The store was squeezed between two others and recessed slightly, with a narrow, dingy opening, as if the builder had tried to make it inconspicuous, but looked quite busy anyway. Entering the crowded shop, Mordecai made his way to the long counter at the back and asked what the improvements were and the woman behind the counter shoved a catalog at him without even looking up from her magazine.

Flipping through, Mordecai saw that the shop mostly offered cosmetic and durability improvements, though they also had a wide variety of more useful and expensive upgrades that were listed under Discrete Services. It was these that interested him, as he didn't really care about appearances that much and figured he would be able to add strengthening charms himself.

On returning to the counter and being helped by a girl of about his age, Mordecai asked to have a discharge stone added to his wand (which would charge itself by taking a little energy from every spell he cast, and then could be used to boost spells) and to have it bonded to a ring (allowing it him to transfigure it into the ring and back with a thought).

The girl asked what sort of animal he would like to hold the discharge stone, Mordecai told her a winged cat and she walked off to consult with an older man. There was something oddly familiar about her that he simply couldn't place; maybe one of her future children went to Hogwarts…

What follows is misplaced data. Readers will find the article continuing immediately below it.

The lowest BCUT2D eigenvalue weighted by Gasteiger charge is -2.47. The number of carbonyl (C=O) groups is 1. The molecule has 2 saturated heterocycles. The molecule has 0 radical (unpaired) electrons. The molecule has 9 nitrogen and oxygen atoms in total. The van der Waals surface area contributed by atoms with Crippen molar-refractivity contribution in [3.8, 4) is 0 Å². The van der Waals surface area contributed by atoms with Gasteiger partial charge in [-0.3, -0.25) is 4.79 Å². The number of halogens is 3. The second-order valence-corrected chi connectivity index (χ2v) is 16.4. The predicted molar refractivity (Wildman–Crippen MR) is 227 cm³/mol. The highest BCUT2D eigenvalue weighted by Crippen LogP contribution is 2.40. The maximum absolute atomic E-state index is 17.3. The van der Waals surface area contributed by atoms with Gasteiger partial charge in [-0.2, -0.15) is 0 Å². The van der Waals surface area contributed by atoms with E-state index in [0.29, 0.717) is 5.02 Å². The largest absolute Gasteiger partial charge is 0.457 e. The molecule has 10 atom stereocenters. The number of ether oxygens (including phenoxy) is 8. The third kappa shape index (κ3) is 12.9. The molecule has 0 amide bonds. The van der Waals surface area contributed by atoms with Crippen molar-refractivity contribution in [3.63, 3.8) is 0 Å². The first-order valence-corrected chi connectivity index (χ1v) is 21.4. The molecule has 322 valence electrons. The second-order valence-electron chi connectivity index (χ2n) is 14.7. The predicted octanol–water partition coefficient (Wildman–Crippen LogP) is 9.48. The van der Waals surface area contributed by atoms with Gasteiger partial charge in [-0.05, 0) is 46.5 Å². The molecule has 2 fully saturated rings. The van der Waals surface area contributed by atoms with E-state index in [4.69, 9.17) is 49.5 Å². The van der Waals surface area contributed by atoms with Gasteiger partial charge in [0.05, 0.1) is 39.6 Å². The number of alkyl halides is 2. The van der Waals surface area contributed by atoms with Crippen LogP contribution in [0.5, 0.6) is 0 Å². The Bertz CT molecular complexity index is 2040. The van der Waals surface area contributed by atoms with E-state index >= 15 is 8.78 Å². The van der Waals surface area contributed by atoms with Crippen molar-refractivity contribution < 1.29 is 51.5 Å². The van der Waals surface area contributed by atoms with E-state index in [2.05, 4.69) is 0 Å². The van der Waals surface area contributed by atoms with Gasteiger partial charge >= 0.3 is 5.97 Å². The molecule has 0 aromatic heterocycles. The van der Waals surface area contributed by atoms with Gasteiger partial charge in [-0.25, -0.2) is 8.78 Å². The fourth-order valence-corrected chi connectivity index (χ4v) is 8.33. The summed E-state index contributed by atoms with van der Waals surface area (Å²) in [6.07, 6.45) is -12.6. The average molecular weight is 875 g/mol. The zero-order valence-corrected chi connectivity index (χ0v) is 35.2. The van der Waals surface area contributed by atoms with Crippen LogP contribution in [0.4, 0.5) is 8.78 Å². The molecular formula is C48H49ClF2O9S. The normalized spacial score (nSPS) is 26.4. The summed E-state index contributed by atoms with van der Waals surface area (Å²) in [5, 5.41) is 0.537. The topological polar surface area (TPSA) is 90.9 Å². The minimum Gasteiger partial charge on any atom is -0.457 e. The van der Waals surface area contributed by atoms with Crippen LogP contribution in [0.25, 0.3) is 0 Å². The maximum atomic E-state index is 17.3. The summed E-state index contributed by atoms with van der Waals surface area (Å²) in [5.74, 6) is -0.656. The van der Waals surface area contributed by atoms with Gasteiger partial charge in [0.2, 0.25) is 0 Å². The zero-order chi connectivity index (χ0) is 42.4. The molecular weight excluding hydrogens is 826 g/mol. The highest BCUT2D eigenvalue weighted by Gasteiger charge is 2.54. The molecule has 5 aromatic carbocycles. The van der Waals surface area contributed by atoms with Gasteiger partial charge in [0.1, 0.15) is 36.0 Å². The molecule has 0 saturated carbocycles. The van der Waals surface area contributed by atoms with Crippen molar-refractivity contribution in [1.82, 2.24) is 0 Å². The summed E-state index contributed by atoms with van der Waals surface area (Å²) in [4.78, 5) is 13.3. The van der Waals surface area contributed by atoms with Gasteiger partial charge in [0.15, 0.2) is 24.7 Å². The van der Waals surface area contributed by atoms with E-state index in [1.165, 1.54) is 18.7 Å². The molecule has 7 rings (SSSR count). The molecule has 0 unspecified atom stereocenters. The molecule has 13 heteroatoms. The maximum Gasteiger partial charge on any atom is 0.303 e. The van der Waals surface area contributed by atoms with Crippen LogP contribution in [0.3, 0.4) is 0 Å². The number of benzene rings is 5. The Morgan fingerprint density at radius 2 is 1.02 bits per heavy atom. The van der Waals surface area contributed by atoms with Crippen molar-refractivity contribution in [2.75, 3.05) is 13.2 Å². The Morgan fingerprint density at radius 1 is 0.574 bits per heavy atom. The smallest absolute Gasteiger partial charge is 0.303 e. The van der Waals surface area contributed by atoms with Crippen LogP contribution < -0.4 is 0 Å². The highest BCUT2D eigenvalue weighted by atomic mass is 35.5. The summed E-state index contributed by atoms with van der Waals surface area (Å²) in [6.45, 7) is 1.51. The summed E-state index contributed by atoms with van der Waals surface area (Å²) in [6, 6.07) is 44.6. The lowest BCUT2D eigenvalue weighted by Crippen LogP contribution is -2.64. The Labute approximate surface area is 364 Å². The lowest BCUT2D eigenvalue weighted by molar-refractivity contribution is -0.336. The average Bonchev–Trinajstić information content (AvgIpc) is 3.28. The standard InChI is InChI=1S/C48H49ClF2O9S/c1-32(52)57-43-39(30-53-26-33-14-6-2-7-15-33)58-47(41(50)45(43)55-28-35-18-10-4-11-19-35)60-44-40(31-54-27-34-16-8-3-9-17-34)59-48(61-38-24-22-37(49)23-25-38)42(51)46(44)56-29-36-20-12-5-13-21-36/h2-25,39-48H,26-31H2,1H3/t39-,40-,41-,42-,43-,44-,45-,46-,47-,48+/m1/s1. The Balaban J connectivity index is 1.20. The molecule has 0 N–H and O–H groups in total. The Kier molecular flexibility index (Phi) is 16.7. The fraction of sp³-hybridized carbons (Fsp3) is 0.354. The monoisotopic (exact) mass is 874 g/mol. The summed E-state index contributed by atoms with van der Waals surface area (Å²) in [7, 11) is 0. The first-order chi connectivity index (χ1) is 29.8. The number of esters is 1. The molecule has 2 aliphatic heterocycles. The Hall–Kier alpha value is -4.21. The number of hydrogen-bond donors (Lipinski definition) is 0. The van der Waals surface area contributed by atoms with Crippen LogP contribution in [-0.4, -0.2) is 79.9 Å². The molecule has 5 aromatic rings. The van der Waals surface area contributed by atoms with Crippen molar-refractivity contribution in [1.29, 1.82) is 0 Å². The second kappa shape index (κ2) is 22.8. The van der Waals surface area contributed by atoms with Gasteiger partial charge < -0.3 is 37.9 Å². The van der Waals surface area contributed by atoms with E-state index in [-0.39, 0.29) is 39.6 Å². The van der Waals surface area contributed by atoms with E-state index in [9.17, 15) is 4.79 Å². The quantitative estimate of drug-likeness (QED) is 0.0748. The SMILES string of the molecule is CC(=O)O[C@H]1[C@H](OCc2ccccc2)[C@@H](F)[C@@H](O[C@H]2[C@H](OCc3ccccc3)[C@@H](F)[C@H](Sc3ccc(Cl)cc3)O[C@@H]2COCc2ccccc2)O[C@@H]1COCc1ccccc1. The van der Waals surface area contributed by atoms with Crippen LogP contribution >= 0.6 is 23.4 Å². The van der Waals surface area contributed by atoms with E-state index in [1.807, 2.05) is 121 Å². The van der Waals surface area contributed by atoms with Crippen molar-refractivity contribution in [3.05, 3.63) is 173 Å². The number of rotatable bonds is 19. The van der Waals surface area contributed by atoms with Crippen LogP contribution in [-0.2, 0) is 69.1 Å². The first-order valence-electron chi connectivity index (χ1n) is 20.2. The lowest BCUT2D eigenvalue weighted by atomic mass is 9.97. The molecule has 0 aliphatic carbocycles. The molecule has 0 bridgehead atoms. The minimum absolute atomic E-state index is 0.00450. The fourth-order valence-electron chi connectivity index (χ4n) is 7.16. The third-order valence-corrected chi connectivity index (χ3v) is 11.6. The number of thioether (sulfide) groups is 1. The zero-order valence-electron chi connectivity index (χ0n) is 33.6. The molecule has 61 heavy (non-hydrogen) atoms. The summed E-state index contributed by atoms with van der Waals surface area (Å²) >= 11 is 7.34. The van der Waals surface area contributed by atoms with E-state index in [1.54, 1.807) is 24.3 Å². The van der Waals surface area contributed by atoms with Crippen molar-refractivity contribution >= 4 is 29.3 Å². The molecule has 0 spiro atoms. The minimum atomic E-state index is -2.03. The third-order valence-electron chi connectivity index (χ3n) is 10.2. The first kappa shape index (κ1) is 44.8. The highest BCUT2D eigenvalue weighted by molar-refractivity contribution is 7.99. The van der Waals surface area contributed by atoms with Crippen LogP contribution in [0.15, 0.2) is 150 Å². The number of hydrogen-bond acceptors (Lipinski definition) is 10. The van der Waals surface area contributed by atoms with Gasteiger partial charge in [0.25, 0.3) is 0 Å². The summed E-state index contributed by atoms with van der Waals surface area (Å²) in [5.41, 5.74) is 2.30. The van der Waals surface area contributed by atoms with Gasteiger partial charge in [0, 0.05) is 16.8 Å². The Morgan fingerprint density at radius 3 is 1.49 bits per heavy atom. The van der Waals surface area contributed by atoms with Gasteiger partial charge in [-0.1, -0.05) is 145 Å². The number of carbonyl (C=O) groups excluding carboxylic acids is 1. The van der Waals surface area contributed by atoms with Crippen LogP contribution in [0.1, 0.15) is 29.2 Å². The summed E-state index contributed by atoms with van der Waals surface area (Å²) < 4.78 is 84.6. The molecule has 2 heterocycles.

She returned with what looked like a miniature animated stuffed winged cat and coaxed it to fly onto his wand, then drew her own and transfigured it into holly wood, so that it was perched in front of the handle. With a little more transfiguration and charm work the legs had disappeared so that it looked as if it were emerging from the wand, wings extended and ready to fly down its length, jaws open to receive the stone.

Unfortunately, the shop did not have a discharge stone suited to Mordecai or his wand, though he was able to have it treated with a potion that would increase the effectiveness of some spells at the expense of others; Mordecai chose to sacrifice any capability with the Dark Magic in exchange for enhanced shield spells.